By Amaka Abayomi
It was Lyndon B. Johnson, LBJ, 36th President of the United States of America that said “freedom is fragile if citizens are ignorant.” He had asked Congress for $1.5bn in new school programmes aid, saying “nothing matters more to the future of our country.”
Whether Nigeria’s leaders agree with LBJ in thoughts and action, whether a fragment of $1.5bn (on January 12, 1965, when LBJ made the demand) is spent on education in Nigeria today doesn’t require the knowledge of rocket science to assess.
Amidst ASUU strikes, promises of meeting UNESCO’s recommendation for education and Federal Government’s establishment of more varsities, President Goodluck Jonathan’s administration achievements in the education sector will have to be based on what can be seen.
There is no denying the fact that policies of the successive governments in Nigeria have added little value to educational advancement, which is being ravaged by a myriad of problems, and they worsen as the day goes by.
Chief of the problems is inadequate funding – which leads to other setbacks like shortage of quality staff, dearth of infrastructure, inadequate classrooms and offices, proliferation, insufficient admission spaces, examination malpractice, brain drain, inadequate laboratories for teaching and research, shortage of books and journals, low remuneration, inconsistent and ill-conceived policies among others.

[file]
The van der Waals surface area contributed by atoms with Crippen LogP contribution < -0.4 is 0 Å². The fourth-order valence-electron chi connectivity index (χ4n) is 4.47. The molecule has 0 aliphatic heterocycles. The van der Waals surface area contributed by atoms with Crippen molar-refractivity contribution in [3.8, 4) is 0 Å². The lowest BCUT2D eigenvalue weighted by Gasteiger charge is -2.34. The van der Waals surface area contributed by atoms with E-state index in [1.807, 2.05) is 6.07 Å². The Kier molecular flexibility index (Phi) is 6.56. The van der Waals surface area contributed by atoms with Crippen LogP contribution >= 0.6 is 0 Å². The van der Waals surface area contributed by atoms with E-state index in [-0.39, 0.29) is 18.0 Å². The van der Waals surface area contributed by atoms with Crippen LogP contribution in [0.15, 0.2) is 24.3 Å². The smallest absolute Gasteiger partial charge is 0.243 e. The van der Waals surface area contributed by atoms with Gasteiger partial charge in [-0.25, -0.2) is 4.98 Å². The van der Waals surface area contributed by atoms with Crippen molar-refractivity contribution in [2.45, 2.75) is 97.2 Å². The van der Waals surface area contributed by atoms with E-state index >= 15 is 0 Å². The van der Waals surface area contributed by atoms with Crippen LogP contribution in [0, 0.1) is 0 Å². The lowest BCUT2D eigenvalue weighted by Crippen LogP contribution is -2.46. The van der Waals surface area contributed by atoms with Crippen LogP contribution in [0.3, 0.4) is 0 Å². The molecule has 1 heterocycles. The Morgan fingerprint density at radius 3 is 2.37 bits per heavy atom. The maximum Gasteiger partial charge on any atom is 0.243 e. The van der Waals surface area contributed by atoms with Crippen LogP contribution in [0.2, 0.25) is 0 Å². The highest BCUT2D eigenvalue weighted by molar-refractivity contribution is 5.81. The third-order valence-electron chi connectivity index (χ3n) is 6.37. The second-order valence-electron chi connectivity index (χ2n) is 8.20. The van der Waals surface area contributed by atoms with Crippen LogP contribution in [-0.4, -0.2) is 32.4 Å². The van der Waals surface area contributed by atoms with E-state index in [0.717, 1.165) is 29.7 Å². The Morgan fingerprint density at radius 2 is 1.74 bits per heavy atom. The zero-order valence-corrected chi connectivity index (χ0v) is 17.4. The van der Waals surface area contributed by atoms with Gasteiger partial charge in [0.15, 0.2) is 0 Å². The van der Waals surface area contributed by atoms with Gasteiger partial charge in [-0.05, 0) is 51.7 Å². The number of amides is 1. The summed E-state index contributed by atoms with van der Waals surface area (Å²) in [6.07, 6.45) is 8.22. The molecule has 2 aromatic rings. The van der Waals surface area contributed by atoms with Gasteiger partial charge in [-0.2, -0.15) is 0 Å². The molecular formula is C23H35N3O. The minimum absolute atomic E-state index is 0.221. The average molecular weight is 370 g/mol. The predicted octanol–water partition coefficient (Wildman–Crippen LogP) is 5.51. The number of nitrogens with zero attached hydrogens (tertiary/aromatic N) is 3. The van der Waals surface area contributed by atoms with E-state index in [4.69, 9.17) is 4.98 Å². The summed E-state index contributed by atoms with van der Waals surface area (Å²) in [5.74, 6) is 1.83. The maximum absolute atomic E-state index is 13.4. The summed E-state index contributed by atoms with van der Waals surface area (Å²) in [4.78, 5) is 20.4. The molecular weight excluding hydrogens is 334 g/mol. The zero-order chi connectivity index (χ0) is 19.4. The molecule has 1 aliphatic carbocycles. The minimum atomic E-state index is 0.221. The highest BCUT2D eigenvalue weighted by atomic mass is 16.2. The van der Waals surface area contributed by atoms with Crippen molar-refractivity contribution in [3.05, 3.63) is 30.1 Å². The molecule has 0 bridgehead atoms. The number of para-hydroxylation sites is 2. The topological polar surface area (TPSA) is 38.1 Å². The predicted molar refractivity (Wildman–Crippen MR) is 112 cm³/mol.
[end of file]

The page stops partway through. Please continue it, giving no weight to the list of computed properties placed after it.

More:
In 2012, Nigeria spent less than nine per cent of its annual budget on education when smaller African nations like Botswana spent 19.0%; Swaziland, 24.6%; Lesotho, 17.0%; South Africa, 25.8%; Cote d’Ivoire, 30.0%; Burkina Faso, 16.8%; Ghana, 31%; Kenya, 23.0%; Uganda, 27.0%; and Tunisia, 17.0%.
The sector witnessed a 15 per cent increase in 2014 budget as 10.7% of the year’s total budget was allotted to education, up from 8.7% in 2013.
But speaking at the 2013 Education Summit organised by the Lagos State government, former Minister of Education, Mrs. Obiageli Ezekwesili, said the problem with Nigeria’s education system is not more funding but accountability and transparency.
“The fundamental challenge of education in Nigeria is the many decades of poor sector governance and entrenched dysfunction with no mechanism of accountability and performance.
“When the funds meant for the sector leaves the Ministry of Finance to the Ministry of Education, it is still very robust, but it would be suffering from anaemia by the time it gets to the schools.”
Vanguard Learning sought the views of educationists, parents and students on how the sector has fared under President Goodluck Jonathan’s administration.
The Zonal Coordinator, Lagos Zone of the Academic Staff Union of Universities, ASUU, Professor Adesola Nasir, said there has not been any significant improvement in the education sector in terms of structure and output.
Nasir said “The structures are decaying and the overall output from primary to secondary schools, such as rate of passing WAEC and NECO, among others is falling. The secondary schools and Colleges of Education have not really improved in terms of structure, infrastructure, teaching materials and staff training.
“This administration witnessed more strike than its predecessors as universities were on strike for over six months while polytechnics and Colleges of Education were on strike for close to one year, and that’s a very serious loss of valuable time.